U.S. Supreme Court
Alexandria Canal Co. v. Swann, 46 U.S. 5 How. 83 83 (1847)
Alexandria Canal Co. v. Swann
46 U.S. (5 How.) 83
Where a case is removed from Alexandria County to Washington County, in the District of Columbia, whatever defenses might have been made in Alexandria County, either as to the form of the action or upon any other ground, or whatever would have been a bar to the action, may all be relied upon in the new forum.
But the mode of proceeding, by which the rights of the parties are determined, must be regulated by the law of the court to which the suit is transferred.
A reference to arbitrators, therefore, which is sanctioned by the laws of Maryland, governing Washington County, is not to be overthrown because it is not sanctioned by the laws of Virginia, governing Alexandria County.
The validity of the reference, and of the proceedings and judgment upon it, must be tested by the laws of Maryland.
Although the charter of a company does not, in terms, give the power to refer, yet a power to sue and be sued includes a power of reference, that being one of the modes of prosecuting a suit to judgment.
So also, a power to agree with a proprietor for the purchase or use of land includes a power to agree to pay a specified sum or such sum as arbitrators may fix upon.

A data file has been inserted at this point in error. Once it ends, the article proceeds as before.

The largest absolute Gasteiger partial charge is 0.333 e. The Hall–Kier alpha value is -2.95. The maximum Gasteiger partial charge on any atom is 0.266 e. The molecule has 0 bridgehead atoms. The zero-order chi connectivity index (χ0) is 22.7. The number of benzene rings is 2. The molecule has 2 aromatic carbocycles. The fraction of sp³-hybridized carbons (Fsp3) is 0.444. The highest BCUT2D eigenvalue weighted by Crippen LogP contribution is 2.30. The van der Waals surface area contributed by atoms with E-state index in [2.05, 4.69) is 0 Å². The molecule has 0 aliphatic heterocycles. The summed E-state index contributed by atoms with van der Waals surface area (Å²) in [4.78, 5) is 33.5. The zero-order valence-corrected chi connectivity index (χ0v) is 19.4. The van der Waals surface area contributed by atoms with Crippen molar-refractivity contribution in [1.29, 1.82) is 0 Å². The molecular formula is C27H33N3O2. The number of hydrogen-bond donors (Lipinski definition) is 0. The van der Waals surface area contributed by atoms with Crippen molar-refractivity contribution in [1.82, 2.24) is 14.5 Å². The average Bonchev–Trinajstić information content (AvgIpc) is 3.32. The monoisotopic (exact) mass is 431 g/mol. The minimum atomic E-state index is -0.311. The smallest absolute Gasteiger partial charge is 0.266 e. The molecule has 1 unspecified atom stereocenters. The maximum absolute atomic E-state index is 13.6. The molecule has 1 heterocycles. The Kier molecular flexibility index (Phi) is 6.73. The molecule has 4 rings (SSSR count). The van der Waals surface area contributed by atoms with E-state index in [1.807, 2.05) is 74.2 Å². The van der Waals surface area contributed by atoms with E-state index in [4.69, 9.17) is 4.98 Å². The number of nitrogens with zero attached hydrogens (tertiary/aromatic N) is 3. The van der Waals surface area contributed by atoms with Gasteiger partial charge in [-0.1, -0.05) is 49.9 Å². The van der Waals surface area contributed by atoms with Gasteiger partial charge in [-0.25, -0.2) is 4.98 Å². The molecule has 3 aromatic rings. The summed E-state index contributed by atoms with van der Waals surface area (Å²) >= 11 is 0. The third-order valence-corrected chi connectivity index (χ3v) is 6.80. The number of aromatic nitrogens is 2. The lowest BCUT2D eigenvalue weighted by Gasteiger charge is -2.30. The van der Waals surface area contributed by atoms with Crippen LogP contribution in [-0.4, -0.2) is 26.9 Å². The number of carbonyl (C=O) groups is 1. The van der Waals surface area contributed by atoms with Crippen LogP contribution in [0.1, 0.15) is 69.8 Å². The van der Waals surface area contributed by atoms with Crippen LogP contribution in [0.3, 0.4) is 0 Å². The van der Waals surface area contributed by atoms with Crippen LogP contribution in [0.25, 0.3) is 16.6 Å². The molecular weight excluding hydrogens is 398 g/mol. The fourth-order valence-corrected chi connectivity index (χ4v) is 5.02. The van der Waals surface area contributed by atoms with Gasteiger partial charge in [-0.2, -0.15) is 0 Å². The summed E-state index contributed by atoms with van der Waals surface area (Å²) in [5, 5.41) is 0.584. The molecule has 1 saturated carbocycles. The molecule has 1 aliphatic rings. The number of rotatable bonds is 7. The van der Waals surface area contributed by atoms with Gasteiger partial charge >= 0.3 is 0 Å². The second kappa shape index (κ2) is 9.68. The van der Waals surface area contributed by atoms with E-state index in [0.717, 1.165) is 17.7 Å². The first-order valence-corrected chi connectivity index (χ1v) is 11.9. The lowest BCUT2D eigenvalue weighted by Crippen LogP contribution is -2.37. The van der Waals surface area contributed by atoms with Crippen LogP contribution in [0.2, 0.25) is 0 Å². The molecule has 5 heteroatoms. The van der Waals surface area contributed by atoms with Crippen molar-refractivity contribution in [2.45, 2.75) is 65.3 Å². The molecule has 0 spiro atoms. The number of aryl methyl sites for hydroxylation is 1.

It is immaterial whether the power of reference is lodged in the resident and directors or in the stockholders assembled in general meeting, for the entire corporation is represented in court by its counsel, whose acts, in conducting the suit, are presumed to be authorized by the party.
Where the order of reference provides for the appointment of an umpire, it is no error if he is appointed before the referees had heard the evidence and discovered that they could not agree.
Where the agreement for reference contained a clause, providing that upon payment of damages to the owner of the land he should convey it to the other party, it was proper for the umpire to omit all notice of this. It was not put in issue by the pleadings, nor referred to the arbitrators.
The circumstances of the case are so fully set forth in the opinion of the court, that it is unnecessary to do more than refer to it for a statement of the facts. chanroblesvirtualawlibrary